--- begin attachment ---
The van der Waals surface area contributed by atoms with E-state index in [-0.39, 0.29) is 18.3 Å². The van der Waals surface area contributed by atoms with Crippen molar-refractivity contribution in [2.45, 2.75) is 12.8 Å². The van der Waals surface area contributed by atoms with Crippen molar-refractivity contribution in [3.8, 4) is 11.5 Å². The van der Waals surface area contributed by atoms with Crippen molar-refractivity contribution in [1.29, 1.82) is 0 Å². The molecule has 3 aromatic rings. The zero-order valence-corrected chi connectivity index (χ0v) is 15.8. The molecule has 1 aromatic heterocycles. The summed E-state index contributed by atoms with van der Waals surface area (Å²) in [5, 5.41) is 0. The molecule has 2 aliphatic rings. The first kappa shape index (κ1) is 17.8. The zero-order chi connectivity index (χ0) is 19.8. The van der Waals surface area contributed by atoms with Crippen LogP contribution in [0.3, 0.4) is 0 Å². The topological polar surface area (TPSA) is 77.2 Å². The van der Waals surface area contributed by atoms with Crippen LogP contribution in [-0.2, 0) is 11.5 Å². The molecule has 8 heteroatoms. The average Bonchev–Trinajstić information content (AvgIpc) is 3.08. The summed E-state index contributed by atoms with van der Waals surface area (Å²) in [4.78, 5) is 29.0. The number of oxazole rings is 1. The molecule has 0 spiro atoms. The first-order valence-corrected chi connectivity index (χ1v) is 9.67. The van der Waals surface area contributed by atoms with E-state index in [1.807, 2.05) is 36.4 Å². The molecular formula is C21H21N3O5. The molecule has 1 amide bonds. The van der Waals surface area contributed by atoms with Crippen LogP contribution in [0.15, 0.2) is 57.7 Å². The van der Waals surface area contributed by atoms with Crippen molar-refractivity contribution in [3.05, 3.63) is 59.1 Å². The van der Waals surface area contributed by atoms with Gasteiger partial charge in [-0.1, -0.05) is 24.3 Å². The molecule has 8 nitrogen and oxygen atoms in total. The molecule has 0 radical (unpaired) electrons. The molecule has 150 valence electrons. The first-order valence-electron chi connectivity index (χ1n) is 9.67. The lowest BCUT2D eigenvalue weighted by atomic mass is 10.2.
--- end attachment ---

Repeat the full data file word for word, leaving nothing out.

The van der Waals surface area contributed by atoms with E-state index in [-0.39, 0.29) is 18.3 Å². The van der Waals surface area contributed by atoms with Crippen molar-refractivity contribution in [2.45, 2.75) is 12.8 Å². The van der Waals surface area contributed by atoms with Crippen molar-refractivity contribution in [3.8, 4) is 11.5 Å². The van der Waals surface area contributed by atoms with Crippen molar-refractivity contribution in [1.29, 1.82) is 0 Å². The molecule has 3 aromatic rings. The zero-order valence-corrected chi connectivity index (χ0v) is 15.8. The molecule has 1 aromatic heterocycles. The summed E-state index contributed by atoms with van der Waals surface area (Å²) in [5, 5.41) is 0. The molecule has 2 aliphatic rings. The first kappa shape index (κ1) is 17.8. The zero-order chi connectivity index (χ0) is 19.8. The van der Waals surface area contributed by atoms with Crippen LogP contribution in [0.3, 0.4) is 0 Å². The topological polar surface area (TPSA) is 77.2 Å². The van der Waals surface area contributed by atoms with Crippen LogP contribution in [-0.2, 0) is 11.5 Å². The molecule has 8 heteroatoms. The average Bonchev–Trinajstić information content (AvgIpc) is 3.08. The summed E-state index contributed by atoms with van der Waals surface area (Å²) in [4.78, 5) is 29.0. The number of oxazole rings is 1. The molecule has 0 spiro atoms. The first-order valence-corrected chi connectivity index (χ1v) is 9.67. The van der Waals surface area contributed by atoms with E-state index in [1.807, 2.05) is 36.4 Å². The molecular formula is C21H21N3O5. The molecule has 1 amide bonds. The van der Waals surface area contributed by atoms with Crippen LogP contribution in [0.15, 0.2) is 57.7 Å². The van der Waals surface area contributed by atoms with Crippen molar-refractivity contribution in [3.05, 3.63) is 59.1 Å². The van der Waals surface area contributed by atoms with Gasteiger partial charge in [-0.1, -0.05) is 24.3 Å². The molecule has 8 nitrogen and oxygen atoms in total. The molecule has 0 radical (unpaired) electrons. The molecule has 150 valence electrons. The first-order valence-electron chi connectivity index (χ1n) is 9.67. The lowest BCUT2D eigenvalue weighted by atomic mass is 10.2.